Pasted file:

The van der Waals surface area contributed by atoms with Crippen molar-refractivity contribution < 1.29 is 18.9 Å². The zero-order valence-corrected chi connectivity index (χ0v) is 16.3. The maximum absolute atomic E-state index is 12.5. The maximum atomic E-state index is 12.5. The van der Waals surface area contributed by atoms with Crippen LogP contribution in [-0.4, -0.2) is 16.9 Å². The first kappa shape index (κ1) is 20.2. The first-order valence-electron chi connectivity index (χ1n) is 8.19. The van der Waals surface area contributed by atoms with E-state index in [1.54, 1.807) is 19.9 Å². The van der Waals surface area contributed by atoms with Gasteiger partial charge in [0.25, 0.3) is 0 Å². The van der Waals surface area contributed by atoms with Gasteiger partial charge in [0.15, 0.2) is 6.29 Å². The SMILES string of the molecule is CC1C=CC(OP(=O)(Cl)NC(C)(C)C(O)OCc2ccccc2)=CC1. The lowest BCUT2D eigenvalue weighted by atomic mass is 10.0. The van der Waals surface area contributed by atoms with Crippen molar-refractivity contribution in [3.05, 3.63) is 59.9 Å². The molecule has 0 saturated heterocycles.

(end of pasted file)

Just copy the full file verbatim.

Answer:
The van der Waals surface area contributed by atoms with Crippen molar-refractivity contribution < 1.29 is 18.9 Å². The zero-order valence-corrected chi connectivity index (χ0v) is 16.3. The maximum absolute atomic E-state index is 12.5. The maximum atomic E-state index is 12.5. The van der Waals surface area contributed by atoms with Crippen LogP contribution in [-0.4, -0.2) is 16.9 Å². The first kappa shape index (κ1) is 20.2. The first-order valence-electron chi connectivity index (χ1n) is 8.19. The van der Waals surface area contributed by atoms with E-state index in [1.54, 1.807) is 19.9 Å². The van der Waals surface area contributed by atoms with Gasteiger partial charge in [0.25, 0.3) is 0 Å². The van der Waals surface area contributed by atoms with Gasteiger partial charge in [0.15, 0.2) is 6.29 Å². The SMILES string of the molecule is CC1C=CC(OP(=O)(Cl)NC(C)(C)C(O)OCc2ccccc2)=CC1. The lowest BCUT2D eigenvalue weighted by atomic mass is 10.0. The van der Waals surface area contributed by atoms with Crippen molar-refractivity contribution in [3.05, 3.63) is 59.9 Å². The molecule has 0 saturated heterocycles.